The patient who is the subject of this report was seen regularly from the second month of gestation. Late in the seventh month, acute symptoms of hyperthyroidism developed. A subtotal thyroidectomy was performed in the eighth month of gestation and she was delivered normally of a normal baby twelve days after the estimated term.
A brief analysis of the literature of the past twenty years reveals that this complication of pregnancy is relatively infrequent. About 600 cases have been reported singly or summarized in groups between 1913 and 1932. The incidence in goiter clinics is about 1 in 200.1 Fahrni's2 exceptional incidence of 1 in 5 should be noted. In maternity clinics the incidence is 1 in 13,000.3 Inquiry among my colleagues reveals that it may never be seen in general practice, though it appears likely that the diagnosis may be occasionally missed.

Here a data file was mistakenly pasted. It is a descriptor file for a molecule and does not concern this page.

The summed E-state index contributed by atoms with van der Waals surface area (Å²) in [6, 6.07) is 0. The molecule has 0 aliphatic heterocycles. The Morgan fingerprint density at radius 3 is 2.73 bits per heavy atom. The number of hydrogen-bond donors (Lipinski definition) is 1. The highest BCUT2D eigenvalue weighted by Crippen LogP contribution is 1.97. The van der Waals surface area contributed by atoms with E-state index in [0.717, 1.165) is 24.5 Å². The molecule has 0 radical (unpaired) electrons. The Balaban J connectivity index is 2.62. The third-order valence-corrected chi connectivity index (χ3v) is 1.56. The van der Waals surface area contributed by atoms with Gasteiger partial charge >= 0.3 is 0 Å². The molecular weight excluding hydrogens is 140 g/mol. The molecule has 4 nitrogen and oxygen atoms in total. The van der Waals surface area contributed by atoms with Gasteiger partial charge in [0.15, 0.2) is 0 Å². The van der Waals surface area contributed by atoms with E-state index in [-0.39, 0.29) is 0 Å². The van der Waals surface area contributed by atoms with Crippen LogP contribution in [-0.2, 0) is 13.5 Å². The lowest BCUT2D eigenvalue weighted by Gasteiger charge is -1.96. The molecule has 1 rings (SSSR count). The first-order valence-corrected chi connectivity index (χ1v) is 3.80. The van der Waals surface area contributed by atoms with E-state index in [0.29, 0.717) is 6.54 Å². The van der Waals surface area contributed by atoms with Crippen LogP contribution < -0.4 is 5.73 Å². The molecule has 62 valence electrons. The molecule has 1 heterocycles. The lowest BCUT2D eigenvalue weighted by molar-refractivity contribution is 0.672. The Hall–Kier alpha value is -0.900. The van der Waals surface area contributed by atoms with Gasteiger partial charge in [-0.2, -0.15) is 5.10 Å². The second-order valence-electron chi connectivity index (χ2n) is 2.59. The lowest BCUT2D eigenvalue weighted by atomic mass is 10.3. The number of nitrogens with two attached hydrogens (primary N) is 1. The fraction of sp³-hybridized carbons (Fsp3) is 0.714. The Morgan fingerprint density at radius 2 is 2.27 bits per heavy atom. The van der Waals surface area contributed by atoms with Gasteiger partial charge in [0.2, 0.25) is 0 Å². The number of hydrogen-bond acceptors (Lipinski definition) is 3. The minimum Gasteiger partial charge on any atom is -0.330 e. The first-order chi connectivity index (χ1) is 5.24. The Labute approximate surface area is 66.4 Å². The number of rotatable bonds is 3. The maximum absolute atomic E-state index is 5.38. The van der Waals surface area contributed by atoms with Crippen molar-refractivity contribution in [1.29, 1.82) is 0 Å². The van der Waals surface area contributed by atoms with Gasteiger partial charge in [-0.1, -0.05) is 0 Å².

All authors are agreed
Polowe D. THYROIDECTOMY LATE IN PREGNANCY: REPORT OF A SUCCESSFUL CASE. JAMA. 1932;99(26):2180-2181. doi:10.1001/jama.1932.27410780001009